Formalization of the Operation Recorder based on Graph Transformation Theory

By Sebastian Gabmeyer .
Advised by Martina Seidl and Petra Kaufmann and Gerti Kappel

This work has been finished in April 2011.

Software engineering has come a long way in its short history. With the recent advent of modeldriven development, which places models at the center of all development efforts, some of the existing deficiencies of traditional, code-centric software development approaches have been addressed. However, at the same time new problems arose, which require, for example, techniques to describe, control and verify the evolution of models. Drawing from past experiences and findings in the field of code-centric software evolution is only partly feasible due to the inherent graph-based nature of models, which renders the adoption and porting of previously developed solutions for text-based software development impractical.

The graph-based nature of models suggests the application of graph transformation-theoretic concepts to models, in order to formally describe their manipulation by means of graph-rewriting rules. Though the concepts and techniques provided by the theory of graph transformation may seem intuitive, the specification of accurate rewriting rules is a non-trivial and time-consuming task, which requires adequate tool support and thorough knowledge of the underlying theory. Unfortunately, due to the heterogeneity of the employed approaches, a tool’s capability to specify graph rewriting rules and the degree of assistance offered for this task is hard to determine without prior investigation. Thus, a survey of existing tools was conducted, which revealed the Operation Recorder as a suitable tooling environment. In contrast to all other surveyed tools, it offers a by-demonstration environment, which allows to showcase the intended transformation instead of requiring its manual construction by means of dedicated transformation languages.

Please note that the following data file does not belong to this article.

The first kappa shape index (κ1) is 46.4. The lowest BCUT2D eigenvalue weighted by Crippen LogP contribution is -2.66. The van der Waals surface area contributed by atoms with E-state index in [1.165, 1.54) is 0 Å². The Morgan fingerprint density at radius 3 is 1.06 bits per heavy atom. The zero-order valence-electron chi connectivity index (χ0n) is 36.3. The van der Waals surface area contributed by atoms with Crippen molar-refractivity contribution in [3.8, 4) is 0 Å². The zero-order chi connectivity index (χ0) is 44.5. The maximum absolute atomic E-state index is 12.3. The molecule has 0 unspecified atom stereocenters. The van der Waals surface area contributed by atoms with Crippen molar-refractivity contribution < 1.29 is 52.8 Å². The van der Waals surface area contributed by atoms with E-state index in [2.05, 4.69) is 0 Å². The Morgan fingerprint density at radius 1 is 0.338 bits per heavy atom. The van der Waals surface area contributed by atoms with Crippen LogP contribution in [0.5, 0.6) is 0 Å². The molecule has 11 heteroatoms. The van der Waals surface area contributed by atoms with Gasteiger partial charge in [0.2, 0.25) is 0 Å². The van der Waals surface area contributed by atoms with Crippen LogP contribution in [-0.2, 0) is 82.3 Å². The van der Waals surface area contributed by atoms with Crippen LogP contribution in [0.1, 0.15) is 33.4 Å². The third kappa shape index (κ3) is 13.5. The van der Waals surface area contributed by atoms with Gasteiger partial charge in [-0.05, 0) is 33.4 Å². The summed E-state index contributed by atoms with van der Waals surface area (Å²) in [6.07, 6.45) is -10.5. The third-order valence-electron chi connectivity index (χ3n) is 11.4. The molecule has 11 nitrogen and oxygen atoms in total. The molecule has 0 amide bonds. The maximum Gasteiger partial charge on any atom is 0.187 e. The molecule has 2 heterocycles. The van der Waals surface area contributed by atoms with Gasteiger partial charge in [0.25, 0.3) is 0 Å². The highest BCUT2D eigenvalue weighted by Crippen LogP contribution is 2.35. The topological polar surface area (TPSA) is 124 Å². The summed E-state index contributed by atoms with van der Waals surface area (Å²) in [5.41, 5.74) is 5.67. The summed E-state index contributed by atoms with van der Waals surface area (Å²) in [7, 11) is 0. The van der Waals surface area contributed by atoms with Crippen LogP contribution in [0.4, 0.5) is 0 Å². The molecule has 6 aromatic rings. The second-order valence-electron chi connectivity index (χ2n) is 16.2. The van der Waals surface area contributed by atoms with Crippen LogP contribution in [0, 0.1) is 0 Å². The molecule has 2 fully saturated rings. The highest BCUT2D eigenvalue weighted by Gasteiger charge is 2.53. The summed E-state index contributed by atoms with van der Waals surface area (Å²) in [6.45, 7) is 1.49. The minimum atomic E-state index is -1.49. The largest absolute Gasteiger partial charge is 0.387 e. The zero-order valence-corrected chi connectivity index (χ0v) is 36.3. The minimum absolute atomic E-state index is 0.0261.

The Operation Recorder, however, lacks a concise, formal basis which prevents the verification of its ransformations. Therefore, a framework to describe attributed graphs with inheritance, composition and multiplicities is presented with the aim to embed the Operation Recorder into this framework. For this purpose, a conceptual alignment is pursued which demonstrates the equivalence and interchangeability of the concepts provided by the Operation Recorder and those provided by the theory of graph transformation.

Abstract and paper may be found in our publication database.

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